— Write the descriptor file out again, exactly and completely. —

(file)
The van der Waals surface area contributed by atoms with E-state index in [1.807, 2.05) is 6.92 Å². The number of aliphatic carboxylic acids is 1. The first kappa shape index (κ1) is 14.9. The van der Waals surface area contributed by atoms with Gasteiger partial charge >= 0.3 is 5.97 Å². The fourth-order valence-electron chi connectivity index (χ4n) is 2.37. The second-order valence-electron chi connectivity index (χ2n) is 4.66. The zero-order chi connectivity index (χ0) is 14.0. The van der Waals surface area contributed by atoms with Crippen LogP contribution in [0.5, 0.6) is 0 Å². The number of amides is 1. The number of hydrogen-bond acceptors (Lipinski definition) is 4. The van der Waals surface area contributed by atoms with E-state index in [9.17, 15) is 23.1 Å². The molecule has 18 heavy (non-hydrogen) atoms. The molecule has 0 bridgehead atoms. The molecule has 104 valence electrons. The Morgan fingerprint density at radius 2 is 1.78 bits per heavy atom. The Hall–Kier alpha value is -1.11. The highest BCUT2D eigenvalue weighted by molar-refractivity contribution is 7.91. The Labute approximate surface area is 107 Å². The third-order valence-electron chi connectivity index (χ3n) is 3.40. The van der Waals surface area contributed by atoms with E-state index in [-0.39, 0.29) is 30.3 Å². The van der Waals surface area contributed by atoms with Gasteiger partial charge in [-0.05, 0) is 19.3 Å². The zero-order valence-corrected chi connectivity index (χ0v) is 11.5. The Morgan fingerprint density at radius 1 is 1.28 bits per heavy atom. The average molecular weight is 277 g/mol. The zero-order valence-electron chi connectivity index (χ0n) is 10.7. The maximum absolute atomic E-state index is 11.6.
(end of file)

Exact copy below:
The van der Waals surface area contributed by atoms with E-state index in [1.807, 2.05) is 6.92 Å². The number of aliphatic carboxylic acids is 1. The first kappa shape index (κ1) is 14.9. The van der Waals surface area contributed by atoms with Gasteiger partial charge >= 0.3 is 5.97 Å². The fourth-order valence-electron chi connectivity index (χ4n) is 2.37. The second-order valence-electron chi connectivity index (χ2n) is 4.66. The zero-order chi connectivity index (χ0) is 14.0. The van der Waals surface area contributed by atoms with Crippen LogP contribution in [0.5, 0.6) is 0 Å². The number of amides is 1. The number of hydrogen-bond acceptors (Lipinski definition) is 4. The van der Waals surface area contributed by atoms with E-state index in [9.17, 15) is 23.1 Å². The molecule has 18 heavy (non-hydrogen) atoms. The molecule has 0 bridgehead atoms. The molecule has 104 valence electrons. The Morgan fingerprint density at radius 2 is 1.78 bits per heavy atom. The Hall–Kier alpha value is -1.11. The highest BCUT2D eigenvalue weighted by molar-refractivity contribution is 7.91. The Labute approximate surface area is 107 Å². The third-order valence-electron chi connectivity index (χ3n) is 3.40. The van der Waals surface area contributed by atoms with E-state index in [-0.39, 0.29) is 30.3 Å². The van der Waals surface area contributed by atoms with Gasteiger partial charge in [-0.05, 0) is 19.3 Å². The zero-order valence-corrected chi connectivity index (χ0v) is 11.5. The Morgan fingerprint density at radius 1 is 1.28 bits per heavy atom. The average molecular weight is 277 g/mol. The zero-order valence-electron chi connectivity index (χ0n) is 10.7. The maximum absolute atomic E-state index is 11.6.